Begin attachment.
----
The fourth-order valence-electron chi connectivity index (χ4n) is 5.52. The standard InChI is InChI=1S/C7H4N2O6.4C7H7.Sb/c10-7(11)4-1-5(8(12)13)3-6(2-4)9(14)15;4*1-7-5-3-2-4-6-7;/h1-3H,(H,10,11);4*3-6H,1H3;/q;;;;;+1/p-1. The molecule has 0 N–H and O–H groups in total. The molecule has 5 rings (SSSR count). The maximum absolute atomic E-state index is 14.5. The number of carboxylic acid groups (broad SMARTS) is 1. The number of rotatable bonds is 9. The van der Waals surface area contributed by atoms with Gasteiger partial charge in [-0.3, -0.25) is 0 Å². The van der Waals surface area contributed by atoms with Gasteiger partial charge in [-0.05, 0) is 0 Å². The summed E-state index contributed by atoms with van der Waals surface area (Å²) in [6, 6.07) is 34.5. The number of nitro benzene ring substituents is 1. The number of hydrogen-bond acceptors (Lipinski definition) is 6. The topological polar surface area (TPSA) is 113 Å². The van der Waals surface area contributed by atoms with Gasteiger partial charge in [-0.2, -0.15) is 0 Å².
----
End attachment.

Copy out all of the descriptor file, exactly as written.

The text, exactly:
The fourth-order valence-electron chi connectivity index (χ4n) is 5.52. The standard InChI is InChI=1S/C7H4N2O6.4C7H7.Sb/c10-7(11)4-1-5(8(12)13)3-6(2-4)9(14)15;4*1-7-5-3-2-4-6-7;/h1-3H,(H,10,11);4*3-6H,1H3;/q;;;;;+1/p-1. The molecule has 0 N–H and O–H groups in total. The molecule has 5 rings (SSSR count). The maximum absolute atomic E-state index is 14.5. The number of carboxylic acid groups (broad SMARTS) is 1. The number of rotatable bonds is 9. The van der Waals surface area contributed by atoms with Gasteiger partial charge in [-0.3, -0.25) is 0 Å². The van der Waals surface area contributed by atoms with Gasteiger partial charge in [-0.05, 0) is 0 Å². The summed E-state index contributed by atoms with van der Waals surface area (Å²) in [6, 6.07) is 34.5. The number of nitro benzene ring substituents is 1. The number of hydrogen-bond acceptors (Lipinski definition) is 6. The topological polar surface area (TPSA) is 113 Å². The van der Waals surface area contributed by atoms with Gasteiger partial charge in [-0.2, -0.15) is 0 Å².